February 4, 2019 / 6:10 PM / 7 months ago

Indian court rejects Tata Steel's move to block rival bids for Bhushan Power

MUMBAI (Reuters) - An Indian appeals tribunal has ruled against Tata Steel Ltd’s effort to dismiss rival bids for Bhushan Power and Steel, boosting JSW Steel Ltd’s offer to buy the indebted steel maker.

FILE PHOTO - A Tata Steel sign is seen outside their plant in Scunthorpe northern England, October 15, 2014. REUTERS/Phil Noble

The National Company Law Appellate Tribunal (NCLAT) said the plea by Tata Steel was “not maintainable” as it was up to the committee of creditors of Bhushan Power and Steel to accept a debt resolution plan that could maximize asset value.

The tribunal said it would not interfere with JSW Steel’s bid because more than 97 percent of the indebted firm’s creditors had approved the plan.

Bhushan Power and Steel, one of India’s most indebted companies, was among the first 12 companies referred by the Reserve Bank of India to a bankruptcy court for a debt resolution process under India’s new insolvency law.

Tata Steel and JSW Steel, India’s top two steelmakers, as well as British metals and industrial firm Liberty House submitted bids.

Tata Steel challenged Liberty’s bid, which it said was submitted after the deadline, and also JSW Steel’s revised, higher offer, which was also submitted after the deadline.

Tata bid 170 billion rupees ($2.4 billion) for the east Indian steel plant, which has capacity to produce 3.5 million tonnes a year. Liberty’s offer was 190 billion rupees, while JSW Steel’s revised, higher offer was about 197 billion rupees.

Tata Steel said it was reviewing Monday’s court order and had no further comment. JSW Steel and Liberty did not respond to Reuters emails seeking comment.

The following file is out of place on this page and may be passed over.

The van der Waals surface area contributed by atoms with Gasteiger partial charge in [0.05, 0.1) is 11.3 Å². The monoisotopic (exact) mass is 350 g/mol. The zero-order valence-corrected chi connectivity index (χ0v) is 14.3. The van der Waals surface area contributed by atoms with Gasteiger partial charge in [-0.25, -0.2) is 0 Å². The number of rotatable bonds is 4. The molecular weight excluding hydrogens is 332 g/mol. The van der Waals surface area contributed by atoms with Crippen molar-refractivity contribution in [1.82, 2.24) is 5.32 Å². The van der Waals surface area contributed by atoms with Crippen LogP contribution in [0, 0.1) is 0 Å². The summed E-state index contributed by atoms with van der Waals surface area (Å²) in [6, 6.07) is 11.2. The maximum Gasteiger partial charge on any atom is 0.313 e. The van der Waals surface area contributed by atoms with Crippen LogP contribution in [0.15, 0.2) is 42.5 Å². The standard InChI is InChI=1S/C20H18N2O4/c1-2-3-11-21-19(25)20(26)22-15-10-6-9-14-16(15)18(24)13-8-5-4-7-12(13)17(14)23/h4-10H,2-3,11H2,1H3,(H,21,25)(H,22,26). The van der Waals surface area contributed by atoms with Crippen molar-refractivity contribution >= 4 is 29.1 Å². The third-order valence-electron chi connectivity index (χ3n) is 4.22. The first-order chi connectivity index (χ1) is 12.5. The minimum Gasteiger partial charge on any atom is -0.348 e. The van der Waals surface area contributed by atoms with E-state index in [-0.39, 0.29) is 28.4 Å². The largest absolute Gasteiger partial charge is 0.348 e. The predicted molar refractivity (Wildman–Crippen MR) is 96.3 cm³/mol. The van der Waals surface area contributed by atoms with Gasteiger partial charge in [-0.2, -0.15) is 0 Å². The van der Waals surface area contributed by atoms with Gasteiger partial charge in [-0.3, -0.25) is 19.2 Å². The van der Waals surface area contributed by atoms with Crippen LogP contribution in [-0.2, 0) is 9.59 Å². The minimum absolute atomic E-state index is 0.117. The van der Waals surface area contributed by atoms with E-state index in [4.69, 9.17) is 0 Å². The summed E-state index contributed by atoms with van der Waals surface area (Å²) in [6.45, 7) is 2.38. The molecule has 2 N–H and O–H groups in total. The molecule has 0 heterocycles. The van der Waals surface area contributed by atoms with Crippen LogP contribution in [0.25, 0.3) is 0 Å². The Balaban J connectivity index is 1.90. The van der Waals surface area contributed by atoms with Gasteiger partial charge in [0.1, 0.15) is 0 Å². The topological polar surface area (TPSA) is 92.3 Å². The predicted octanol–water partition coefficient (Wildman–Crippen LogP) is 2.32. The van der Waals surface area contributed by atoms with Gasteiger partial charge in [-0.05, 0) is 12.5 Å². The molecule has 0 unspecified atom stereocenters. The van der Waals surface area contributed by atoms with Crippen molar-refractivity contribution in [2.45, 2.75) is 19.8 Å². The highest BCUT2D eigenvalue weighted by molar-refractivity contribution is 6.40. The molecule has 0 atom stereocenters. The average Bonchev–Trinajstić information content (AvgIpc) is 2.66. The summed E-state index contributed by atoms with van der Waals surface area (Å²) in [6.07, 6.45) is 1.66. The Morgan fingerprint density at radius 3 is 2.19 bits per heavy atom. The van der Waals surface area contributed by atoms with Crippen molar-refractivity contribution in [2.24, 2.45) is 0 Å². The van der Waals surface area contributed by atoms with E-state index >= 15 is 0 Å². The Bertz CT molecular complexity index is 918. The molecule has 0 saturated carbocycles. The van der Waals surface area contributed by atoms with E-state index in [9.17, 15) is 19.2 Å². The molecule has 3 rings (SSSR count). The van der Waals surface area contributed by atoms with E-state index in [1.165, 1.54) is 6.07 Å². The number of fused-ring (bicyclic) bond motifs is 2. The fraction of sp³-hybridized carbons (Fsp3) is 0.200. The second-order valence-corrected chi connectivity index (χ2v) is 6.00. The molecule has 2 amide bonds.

Tata Steel can still challenge Monday’s ruling in the Supreme Court.

JSW’s final 197 billion rupee offer for Bhushan Power and Steel, which had debts of 485.24 billion rupees, included payment to its financial and operational creditors, a source with direct knowledge of the matter told Reuters.

India introduced bankruptcy resolution rules in 2016, after which the central bank initially notified 12 defaulters and then another 28 that the bankruptcy court would take steps to resolve their debts.

Legal wrangling has held back all major debt restructuring of the firms so far, with only 730 billion rupees resolved out of 14.5 trillion rupees of distressed assets.

Reporting by Promit Mukherjee; Editing by Edmund Blair

0 : 0
  • narrow-browser-and-phone
  • medium-browser-and-portrait-tablet
  • landscape-tablet
  • medium-wide-browser
  • wide-browser-and-larger
  • medium-browser-and-landscape-tablet
  • medium-wide-browser-and-larger
  • above-phone
  • portrait-tablet-and-above
  • above-portrait-tablet
  • landscape-tablet-and-above
  • landscape-tablet-and-medium-wide-browser
  • portrait-tablet-and-below
  • landscape-tablet-and-below